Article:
a lantern I could sit inside as the beacon
made its way downtown.


After transferring to a second bus
I arrived at an intersection where I walked
a few blocks east to the Ruth Lilly
Recreation Center found an outside entrance 
to the pool then sat down to watch the U of I
swim team's morning practice. 
On the way, I saw a lot of sculptures
dotting the campus grounds, some of them swooping
into space, others coming out of the ground,
as though born there.
The just emerging dawn lent a fresh feel
to the atmosphere and I felt as though I was
the first to see the world that day,
clean and new, unspoiled by greed and
current events.


Sunday, September 11, 2016

It Ain't Easy ...


It's rained off and on nearly all weekend,
sometimes a gentle, misting shower, other times
a drenching downpour.
This was indicated by the way the rain
had soaked the utility pole on West 86th Street.
Wind had blown the precipitation nearly
around the pole, leaving a long, dry streak on
its north side. The result was a lovely,
jade green band in the middle of a field of
almost olive green. 



Tuesday, September 6, 2016

I Didn't Want to Look ...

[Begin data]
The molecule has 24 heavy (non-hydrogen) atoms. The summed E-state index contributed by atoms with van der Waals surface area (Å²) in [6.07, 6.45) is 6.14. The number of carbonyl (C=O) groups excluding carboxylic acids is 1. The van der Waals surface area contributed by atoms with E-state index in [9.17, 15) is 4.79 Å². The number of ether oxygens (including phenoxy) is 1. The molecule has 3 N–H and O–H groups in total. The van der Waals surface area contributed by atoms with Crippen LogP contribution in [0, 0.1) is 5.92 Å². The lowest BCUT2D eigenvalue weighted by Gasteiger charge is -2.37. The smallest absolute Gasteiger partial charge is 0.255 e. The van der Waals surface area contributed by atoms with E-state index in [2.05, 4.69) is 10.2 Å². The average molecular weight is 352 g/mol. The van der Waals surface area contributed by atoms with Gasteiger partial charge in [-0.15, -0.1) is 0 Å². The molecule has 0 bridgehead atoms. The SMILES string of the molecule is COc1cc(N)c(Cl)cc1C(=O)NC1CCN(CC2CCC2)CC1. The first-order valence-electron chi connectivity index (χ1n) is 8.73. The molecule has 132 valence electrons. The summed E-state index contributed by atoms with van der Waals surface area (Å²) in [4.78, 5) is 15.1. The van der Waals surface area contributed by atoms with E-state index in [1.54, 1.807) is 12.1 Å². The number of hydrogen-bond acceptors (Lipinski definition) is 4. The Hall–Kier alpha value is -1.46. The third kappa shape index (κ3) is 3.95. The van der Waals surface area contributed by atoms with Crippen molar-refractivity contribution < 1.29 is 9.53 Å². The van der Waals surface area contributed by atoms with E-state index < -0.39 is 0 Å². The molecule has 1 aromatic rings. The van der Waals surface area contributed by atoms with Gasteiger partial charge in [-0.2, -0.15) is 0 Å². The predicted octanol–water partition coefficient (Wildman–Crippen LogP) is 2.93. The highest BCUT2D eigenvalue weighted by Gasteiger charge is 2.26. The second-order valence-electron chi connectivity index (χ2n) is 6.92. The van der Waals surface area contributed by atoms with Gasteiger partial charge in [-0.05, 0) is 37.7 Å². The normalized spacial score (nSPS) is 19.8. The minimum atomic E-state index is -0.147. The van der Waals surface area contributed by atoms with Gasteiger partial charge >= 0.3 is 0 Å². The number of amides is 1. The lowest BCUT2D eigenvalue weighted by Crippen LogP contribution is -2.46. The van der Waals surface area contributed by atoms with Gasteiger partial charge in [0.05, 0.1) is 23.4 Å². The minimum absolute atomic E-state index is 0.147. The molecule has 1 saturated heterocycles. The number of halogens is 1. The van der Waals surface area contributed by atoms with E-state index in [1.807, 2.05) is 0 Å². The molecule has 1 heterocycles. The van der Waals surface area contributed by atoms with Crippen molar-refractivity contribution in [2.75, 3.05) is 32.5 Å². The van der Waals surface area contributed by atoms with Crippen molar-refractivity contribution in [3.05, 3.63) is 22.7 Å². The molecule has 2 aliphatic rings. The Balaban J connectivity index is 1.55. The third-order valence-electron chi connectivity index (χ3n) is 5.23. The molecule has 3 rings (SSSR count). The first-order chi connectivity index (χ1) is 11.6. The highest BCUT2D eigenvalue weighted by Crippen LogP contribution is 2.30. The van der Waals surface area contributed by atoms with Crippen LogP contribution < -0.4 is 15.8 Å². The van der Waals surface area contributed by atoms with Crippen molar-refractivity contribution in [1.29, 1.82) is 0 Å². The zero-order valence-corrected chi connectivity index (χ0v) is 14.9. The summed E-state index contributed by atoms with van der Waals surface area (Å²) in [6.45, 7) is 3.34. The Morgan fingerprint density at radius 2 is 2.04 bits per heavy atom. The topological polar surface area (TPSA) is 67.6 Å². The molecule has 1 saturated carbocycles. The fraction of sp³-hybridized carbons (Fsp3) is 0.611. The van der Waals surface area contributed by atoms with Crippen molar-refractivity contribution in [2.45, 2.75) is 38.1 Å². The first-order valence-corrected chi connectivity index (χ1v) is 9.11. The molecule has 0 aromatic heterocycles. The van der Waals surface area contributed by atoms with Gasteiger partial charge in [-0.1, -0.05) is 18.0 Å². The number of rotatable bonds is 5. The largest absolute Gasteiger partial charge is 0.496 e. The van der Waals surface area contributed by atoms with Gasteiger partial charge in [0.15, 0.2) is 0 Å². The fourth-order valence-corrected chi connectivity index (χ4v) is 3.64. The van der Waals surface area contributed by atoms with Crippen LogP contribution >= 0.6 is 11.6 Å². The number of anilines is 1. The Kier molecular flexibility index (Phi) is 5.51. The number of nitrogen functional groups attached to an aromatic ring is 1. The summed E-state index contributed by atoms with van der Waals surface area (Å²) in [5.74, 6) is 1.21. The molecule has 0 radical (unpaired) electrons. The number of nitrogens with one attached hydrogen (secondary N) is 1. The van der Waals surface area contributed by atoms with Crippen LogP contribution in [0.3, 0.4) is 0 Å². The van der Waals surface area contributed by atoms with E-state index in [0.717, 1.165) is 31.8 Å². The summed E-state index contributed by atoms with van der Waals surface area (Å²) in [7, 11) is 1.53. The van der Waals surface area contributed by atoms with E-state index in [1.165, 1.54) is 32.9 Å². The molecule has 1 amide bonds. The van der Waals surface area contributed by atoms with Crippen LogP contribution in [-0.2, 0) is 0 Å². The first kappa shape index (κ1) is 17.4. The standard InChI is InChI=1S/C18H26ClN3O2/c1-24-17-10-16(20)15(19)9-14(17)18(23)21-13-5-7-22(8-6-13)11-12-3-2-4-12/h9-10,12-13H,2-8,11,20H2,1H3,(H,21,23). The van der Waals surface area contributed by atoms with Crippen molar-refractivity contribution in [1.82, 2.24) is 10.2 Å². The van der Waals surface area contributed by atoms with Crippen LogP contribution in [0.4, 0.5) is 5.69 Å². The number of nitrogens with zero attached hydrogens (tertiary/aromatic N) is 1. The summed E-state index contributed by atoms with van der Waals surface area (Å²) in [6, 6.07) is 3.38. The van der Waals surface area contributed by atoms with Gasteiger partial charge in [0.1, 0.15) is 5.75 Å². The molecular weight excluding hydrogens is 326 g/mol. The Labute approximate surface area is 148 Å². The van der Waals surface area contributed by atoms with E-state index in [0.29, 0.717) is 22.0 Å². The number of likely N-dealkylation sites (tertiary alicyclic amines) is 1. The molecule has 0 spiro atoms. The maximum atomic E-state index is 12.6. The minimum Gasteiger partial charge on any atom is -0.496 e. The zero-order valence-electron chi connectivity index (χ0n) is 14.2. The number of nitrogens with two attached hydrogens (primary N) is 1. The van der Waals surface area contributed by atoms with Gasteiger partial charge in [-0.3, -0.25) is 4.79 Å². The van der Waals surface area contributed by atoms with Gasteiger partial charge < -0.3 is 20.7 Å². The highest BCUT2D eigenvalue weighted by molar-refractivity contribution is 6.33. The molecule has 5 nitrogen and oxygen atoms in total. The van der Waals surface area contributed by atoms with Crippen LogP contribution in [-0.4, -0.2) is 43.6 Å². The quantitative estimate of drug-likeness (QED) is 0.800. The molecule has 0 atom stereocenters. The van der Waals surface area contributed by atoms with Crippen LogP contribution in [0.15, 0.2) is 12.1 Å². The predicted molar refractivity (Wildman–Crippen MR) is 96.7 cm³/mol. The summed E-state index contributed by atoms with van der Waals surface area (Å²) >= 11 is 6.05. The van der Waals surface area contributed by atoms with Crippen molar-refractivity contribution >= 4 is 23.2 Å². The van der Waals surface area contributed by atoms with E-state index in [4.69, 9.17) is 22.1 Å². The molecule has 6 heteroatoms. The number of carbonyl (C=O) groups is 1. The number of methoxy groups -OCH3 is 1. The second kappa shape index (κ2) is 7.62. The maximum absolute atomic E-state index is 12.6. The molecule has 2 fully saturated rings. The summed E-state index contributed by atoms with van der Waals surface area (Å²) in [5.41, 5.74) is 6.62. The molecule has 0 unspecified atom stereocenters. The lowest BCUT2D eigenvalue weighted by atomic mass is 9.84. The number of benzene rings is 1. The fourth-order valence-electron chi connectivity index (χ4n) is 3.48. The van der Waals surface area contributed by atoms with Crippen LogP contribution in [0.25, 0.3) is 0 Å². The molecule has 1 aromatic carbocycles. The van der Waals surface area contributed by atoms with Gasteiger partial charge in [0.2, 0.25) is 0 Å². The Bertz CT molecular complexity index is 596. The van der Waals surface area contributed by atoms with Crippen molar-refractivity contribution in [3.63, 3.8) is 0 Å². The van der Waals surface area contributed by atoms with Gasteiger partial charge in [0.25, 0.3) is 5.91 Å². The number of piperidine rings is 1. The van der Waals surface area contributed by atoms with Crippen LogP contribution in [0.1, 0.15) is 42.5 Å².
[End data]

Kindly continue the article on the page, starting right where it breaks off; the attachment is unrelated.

I almost didn't.
I went to a morning swim practice
Monday at the Riviera Club, then took 
the bus home. While headed west on 10th Street,
I saw two young women standing in the middle of 
the street. As traffic passed on both sides
of the women, I wondered, "What the hell?"
because the street is narrow.  
"What the HELL were they doing there?"
The bus slowed down and,
just before it reached where the women 
were standing, the bus driver screamed, 
braking to an immediate halt.
She unbuckled and leaped from her seat,
and was quickly on her phone to call for help. 
An oncoming driver had hit one of the women. 
I couldn't bring myself to look ... I don't have 
the emergency skills to assist an injured person. 

But when I finally looked ...  
the driver of the truck had come to a stop 
on the sidewalk and was out to check on the person
he'd hit. Other cars had stopped, the drivers had
gotten out to assist the victim and to
direct traffic around the scene. One of the bus
passengers was a practical nurse on her
way home from work. She pulled an
extra pair of surgical gloves from her pocket,
putting them on as she went to help.
On of the passers-by was an EMT who also
stayed on the scene.
It seems that anyone who had a phone
had called 9-1-1.

I see hatred and prejudice every day reflected
in the posts on FB and other on-line outlets.
But I didn't see it there, in the middle of the street
on Monday afternoon. All I saw was people,
black and white, working to help someone who'd
been injured. She was crying, scared, and hurt, 
but she wasn't alone.
Strangers had stopped to help.


I was reminded that I need to 1) take first aid classes;
2) people are generally decent and will do the right
thing; 3) never stand in the middle of the road 
to wait for traffic to pass, and 4) no one, except for
the POTUS or his equivalent, or a doctor, needs to be on
their cell phone while driving.